Everybody knows politics and sport mix about as well as say, football and religion. So why do those with their agendas keep jamming their wooden spoon into the bowl and whisking it around like a demented Duracell bunny?
The reason is obvious. The people understand sport better than any other aspect of society. It used to be war where everyone went for their metaphors, and some still do (mainly, it must be said, sportswriters). But in this age of flippancy, where the man in the street is regarded as possessing the same mental capacity as the ape in a zoo, there is only one place to go for the simple comparison. Speechwriters switch on Sky Sports News and scribble merrily away.
Never has this been any more apparent than in the countdown to next week's Alternative Vote referendum. David Cameron, that well-known sports nut who was such a valued member of those recreational enthusiasts at the Bullingdon Club, was the first to get the ball rolling (to stay in language) with his much-ridiculed sprinting analogy.
"Think forward to the Olympics: Usain Bolt powers home in the 100m; when it comes to handing out the gold medal they give it to the person who came third. We wouldn't do it in the Olympics, we shouldn't do it in politics. We've got to vote no to this crazy system."
Erm, sorry Dave, but that's exactly how they do it in the Olympics. Each round sees the worst losers eliminated and the overall winner is the athlete who wins the final round. That's AV for you, right there in a sporting allegory. Of course, Cameron knew this, or at least his advisers did, but they believed the image would stick in the minds of the mindless regardless. And, just to make sure, a few sporting luminaries stepped up.
David Gower's view was interesting and not at all transparent. "In sport, as in elections, you have a winner and a loser," he wrote in The Sun. "It is the way we separate the best from the worst. It is important that the winner is chosen simply and fairly."
Naturally, cricket does this wonderfully. There are always, but always, winners and losers, as Gower is well aware having never once played in a drawn Test match. Neither was he working for Sky Sports at the recent Cricket World Cup, where England qualified for the knockout stages having lost three times in a system which proved as straightforward as coalition politics.
But then, sport is not anything like general perception. Karren Brady, AKA "the first lady of football", invoked the old "there are no prizes for coming second" line in her own demolition of AV. If her employers, West Ham, finished second in the Premier League this year – which, alas, seems something of a long shot – they would receive a prize estimated to be between £30m and £60m when all the TV money is totted up.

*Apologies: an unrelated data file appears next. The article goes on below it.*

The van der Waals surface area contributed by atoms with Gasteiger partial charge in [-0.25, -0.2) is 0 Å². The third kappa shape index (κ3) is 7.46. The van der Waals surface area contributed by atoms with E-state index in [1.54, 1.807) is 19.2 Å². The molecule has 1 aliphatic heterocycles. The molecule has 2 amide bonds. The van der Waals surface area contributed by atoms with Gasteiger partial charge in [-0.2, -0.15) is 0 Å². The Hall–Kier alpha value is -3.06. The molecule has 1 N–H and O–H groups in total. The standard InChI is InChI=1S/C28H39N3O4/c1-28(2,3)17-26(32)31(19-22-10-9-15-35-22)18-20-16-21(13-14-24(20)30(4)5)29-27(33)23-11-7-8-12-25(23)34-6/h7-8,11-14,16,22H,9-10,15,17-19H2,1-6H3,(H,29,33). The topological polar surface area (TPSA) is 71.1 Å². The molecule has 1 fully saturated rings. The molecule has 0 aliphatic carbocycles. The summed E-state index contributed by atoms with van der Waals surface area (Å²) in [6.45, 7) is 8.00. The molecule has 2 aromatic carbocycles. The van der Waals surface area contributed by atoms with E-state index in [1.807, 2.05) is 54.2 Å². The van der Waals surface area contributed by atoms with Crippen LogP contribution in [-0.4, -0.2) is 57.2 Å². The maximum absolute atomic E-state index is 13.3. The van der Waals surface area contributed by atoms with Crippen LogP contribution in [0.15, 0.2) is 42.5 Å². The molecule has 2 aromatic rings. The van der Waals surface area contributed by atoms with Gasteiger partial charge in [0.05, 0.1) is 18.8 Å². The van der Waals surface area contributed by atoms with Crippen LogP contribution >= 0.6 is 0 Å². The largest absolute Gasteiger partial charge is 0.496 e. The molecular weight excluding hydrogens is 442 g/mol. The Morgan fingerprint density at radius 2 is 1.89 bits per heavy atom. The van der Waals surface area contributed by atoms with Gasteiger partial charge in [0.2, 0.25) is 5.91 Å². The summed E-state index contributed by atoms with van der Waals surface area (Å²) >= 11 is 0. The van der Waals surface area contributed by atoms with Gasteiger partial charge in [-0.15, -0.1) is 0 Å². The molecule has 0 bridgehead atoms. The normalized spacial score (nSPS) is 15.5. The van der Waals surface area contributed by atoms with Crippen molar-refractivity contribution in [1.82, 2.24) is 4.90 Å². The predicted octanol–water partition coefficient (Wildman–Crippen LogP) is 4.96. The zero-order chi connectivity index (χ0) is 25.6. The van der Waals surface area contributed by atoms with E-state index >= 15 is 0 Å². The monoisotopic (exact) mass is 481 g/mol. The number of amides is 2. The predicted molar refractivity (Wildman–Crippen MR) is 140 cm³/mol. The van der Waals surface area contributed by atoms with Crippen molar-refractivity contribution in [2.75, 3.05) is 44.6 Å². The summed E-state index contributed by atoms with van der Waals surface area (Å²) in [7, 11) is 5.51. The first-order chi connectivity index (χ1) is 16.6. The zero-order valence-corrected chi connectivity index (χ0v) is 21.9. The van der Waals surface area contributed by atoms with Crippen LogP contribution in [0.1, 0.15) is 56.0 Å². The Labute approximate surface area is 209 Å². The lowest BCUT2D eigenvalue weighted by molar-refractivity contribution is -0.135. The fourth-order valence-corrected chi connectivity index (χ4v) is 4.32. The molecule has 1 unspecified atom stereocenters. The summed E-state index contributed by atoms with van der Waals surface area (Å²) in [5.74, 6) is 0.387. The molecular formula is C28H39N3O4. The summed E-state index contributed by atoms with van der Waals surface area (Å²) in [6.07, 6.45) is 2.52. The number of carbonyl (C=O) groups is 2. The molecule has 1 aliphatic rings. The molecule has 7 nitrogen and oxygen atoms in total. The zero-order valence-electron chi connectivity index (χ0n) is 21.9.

Indeed, they could finish fourth and receive the same. Conversely the prize for winning the Premier League is a whole £800,000 more than that of the runner-up. Considering the first prize is £16m, that's not even worth the roasted sodium chloride on the peanuts.
The same follows through most sports. Both rugby codes in England operate end-of-season play-offs to decide "the winner". A team can conceivably win half the games of another team that season and still be champions. In tennis, the player who wins the most points can lose the match; just as in snooker, just as in darts, just as in squash, badminton, table tennis ... the list goes on. Yes, sport is about as fair as it is square. Think of it as an unjust circle.
So not only is it insulting to believe the public can only understand a political vote in sporting terms, it also does nothing to help the public understand. In effect, it only confuses the picture further. And the picture most of us have seen recently has been on the front of the "Vote NO!" pamphlet, depicting Cameron's nonsense in full colorific glory. So there's the finish of a 100m with the arrow pointing to the puffed-out bloke in third, or maybe even fourth, saying "the winner under AV".
Of course, this happened. Or should have anyway. Calvin Smith crossed the line in fourth in the 100m final of the Seoul Olympics in 1988 and years later was discovered to be the only sprinter in the first five of that infamous race never to have tested positive for drugs. "I should be awarded the gold medal," says Smith to this very day. The International Olympic Committee has refused, which is something of a relief. Where would the "Vote No" brigade be if he were? They might have to argue from a political standpoint.
Incidentally, the man who finished second, but then was elevated to first under the IOC's revered "IV" system – ie Ben Johnson had been injecting – has announced his intention to stand for the New Jersey senate. "Let me run," so Carl Lewis pleaded to a judge opposing his candidature on residency grounds. Oh blimey, he's at it as well.Reuse content